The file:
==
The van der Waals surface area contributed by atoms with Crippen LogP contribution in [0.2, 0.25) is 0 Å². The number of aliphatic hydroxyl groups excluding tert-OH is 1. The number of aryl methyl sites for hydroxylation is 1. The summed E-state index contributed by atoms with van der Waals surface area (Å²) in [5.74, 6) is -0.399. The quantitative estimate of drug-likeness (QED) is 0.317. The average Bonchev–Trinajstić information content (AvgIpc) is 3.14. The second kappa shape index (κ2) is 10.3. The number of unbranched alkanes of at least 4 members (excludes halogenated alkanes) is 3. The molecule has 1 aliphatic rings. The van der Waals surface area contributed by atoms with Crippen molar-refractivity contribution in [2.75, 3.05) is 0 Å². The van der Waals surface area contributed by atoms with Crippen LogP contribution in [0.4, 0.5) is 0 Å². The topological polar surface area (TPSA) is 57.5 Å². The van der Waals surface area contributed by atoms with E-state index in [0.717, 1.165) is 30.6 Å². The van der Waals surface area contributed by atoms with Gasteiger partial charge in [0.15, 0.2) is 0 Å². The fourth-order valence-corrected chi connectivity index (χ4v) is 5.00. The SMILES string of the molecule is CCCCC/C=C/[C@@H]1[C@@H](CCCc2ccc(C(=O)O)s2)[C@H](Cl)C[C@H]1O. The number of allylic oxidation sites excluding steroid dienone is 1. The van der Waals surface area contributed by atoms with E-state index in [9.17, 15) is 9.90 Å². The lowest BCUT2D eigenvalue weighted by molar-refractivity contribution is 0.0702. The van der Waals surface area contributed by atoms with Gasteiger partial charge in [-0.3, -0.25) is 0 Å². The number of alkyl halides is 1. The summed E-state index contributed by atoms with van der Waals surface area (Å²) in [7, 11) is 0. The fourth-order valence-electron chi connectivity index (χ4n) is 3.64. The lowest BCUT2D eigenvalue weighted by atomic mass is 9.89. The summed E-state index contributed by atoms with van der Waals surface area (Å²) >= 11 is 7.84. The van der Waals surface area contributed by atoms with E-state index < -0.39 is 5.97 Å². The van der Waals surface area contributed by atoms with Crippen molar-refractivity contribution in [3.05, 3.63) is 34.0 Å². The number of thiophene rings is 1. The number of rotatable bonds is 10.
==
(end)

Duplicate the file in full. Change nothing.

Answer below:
The van der Waals surface area contributed by atoms with Crippen LogP contribution in [0.2, 0.25) is 0 Å². The number of aliphatic hydroxyl groups excluding tert-OH is 1. The number of aryl methyl sites for hydroxylation is 1. The summed E-state index contributed by atoms with van der Waals surface area (Å²) in [5.74, 6) is -0.399. The quantitative estimate of drug-likeness (QED) is 0.317. The average Bonchev–Trinajstić information content (AvgIpc) is 3.14. The second kappa shape index (κ2) is 10.3. The number of unbranched alkanes of at least 4 members (excludes halogenated alkanes) is 3. The molecule has 1 aliphatic rings. The van der Waals surface area contributed by atoms with Crippen molar-refractivity contribution in [2.75, 3.05) is 0 Å². The van der Waals surface area contributed by atoms with Crippen LogP contribution in [0.4, 0.5) is 0 Å². The topological polar surface area (TPSA) is 57.5 Å². The van der Waals surface area contributed by atoms with E-state index in [0.717, 1.165) is 30.6 Å². The van der Waals surface area contributed by atoms with Gasteiger partial charge in [0.15, 0.2) is 0 Å². The fourth-order valence-corrected chi connectivity index (χ4v) is 5.00. The SMILES string of the molecule is CCCCC/C=C/[C@@H]1[C@@H](CCCc2ccc(C(=O)O)s2)[C@H](Cl)C[C@H]1O. The number of allylic oxidation sites excluding steroid dienone is 1. The van der Waals surface area contributed by atoms with E-state index in [9.17, 15) is 9.90 Å². The lowest BCUT2D eigenvalue weighted by molar-refractivity contribution is 0.0702. The van der Waals surface area contributed by atoms with Gasteiger partial charge in [-0.3, -0.25) is 0 Å². The number of alkyl halides is 1. The summed E-state index contributed by atoms with van der Waals surface area (Å²) in [7, 11) is 0. The fourth-order valence-electron chi connectivity index (χ4n) is 3.64. The lowest BCUT2D eigenvalue weighted by atomic mass is 9.89. The summed E-state index contributed by atoms with van der Waals surface area (Å²) >= 11 is 7.84. The van der Waals surface area contributed by atoms with E-state index < -0.39 is 5.97 Å². The van der Waals surface area contributed by atoms with Crippen molar-refractivity contribution in [3.05, 3.63) is 34.0 Å². The number of thiophene rings is 1. The number of rotatable bonds is 10.